Just after leaving the stream the track crossed a paved street and led straight up a thirty foot cliff. Now when I say a “cliff” I do NOT mean a pretty steep hill. It was a bona fide cliff. It did, however sport a gradual transition from horizontal to vertical at its bottom and it rolled off into a dirt section at around the twenty foot height. I would never have given this thing a second glance, but it turned out to be a nearly perfect step-up type jump. Hit it wide-open in second gear and you would be lofted gently up onto the dirt portion where you probably would not tumble backward to you death. A group of Romanians had gathered up there to grab bikes in danger of rolling back over the precipice and presumably to rifle the pockets of any unsuccessful riders.

My riding buddy and I watched one of the experts give it a go and were encouraged when he shot right to the top without the slightest issue. 310 (my buddy’s number) didn’t hesitate. He gassed it hard, aimed straight for the base of the cliff and almost floated right to the top.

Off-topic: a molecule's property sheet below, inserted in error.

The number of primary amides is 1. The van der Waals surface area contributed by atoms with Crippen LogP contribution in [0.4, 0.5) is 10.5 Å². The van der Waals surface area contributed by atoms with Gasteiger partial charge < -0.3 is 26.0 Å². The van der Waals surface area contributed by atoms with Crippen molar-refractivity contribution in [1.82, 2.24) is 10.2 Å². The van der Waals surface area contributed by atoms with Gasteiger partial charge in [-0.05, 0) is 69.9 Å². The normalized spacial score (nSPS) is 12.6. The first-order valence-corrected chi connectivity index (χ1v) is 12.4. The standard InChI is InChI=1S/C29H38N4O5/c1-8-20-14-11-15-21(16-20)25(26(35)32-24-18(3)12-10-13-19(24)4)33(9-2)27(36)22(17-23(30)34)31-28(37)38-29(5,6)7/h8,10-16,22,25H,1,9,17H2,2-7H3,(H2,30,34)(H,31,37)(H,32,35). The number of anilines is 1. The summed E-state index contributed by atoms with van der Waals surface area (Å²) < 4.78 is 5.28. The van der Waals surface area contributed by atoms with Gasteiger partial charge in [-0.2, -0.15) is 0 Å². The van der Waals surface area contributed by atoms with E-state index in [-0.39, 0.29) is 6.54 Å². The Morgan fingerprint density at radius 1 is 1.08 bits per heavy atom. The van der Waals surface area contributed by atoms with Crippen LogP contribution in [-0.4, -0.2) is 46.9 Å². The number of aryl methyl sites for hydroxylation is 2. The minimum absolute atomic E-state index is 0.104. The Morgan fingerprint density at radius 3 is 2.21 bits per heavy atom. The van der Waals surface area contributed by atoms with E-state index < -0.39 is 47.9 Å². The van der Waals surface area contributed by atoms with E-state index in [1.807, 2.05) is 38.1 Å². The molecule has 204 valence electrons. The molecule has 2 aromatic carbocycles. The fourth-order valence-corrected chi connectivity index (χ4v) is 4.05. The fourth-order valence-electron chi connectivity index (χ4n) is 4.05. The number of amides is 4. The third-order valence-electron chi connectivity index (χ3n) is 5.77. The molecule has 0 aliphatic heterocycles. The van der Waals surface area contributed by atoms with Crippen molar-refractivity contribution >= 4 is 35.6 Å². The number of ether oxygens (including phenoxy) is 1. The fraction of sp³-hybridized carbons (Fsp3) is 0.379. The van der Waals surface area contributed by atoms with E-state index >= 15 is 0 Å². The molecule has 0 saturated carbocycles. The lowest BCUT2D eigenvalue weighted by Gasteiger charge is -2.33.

My turn.

This is just one of the many “all or nothing” kind of moments you encounter at Romaniacs. If you go full-force there is an excellent chance you will be just fine, but half-hearted attempts will not be tolerated.

I punched it into second, wrapped it out and hoped for the best.

I don’t recall any jarring or wobbling sensation as I became airborne, just sudden weightlessness followed by what you might call “intense interest” as I passed the apex of my flight path and gravity started doing its job again.

There was a six-foot tall mound of dirt just to the left of the ideal landing zone. I touched down on that and the bike, bereft of all momentum at that point, tumbled over to the right. Neither I or the bike showed any inclination toward falling back down. I could NOT have been happier.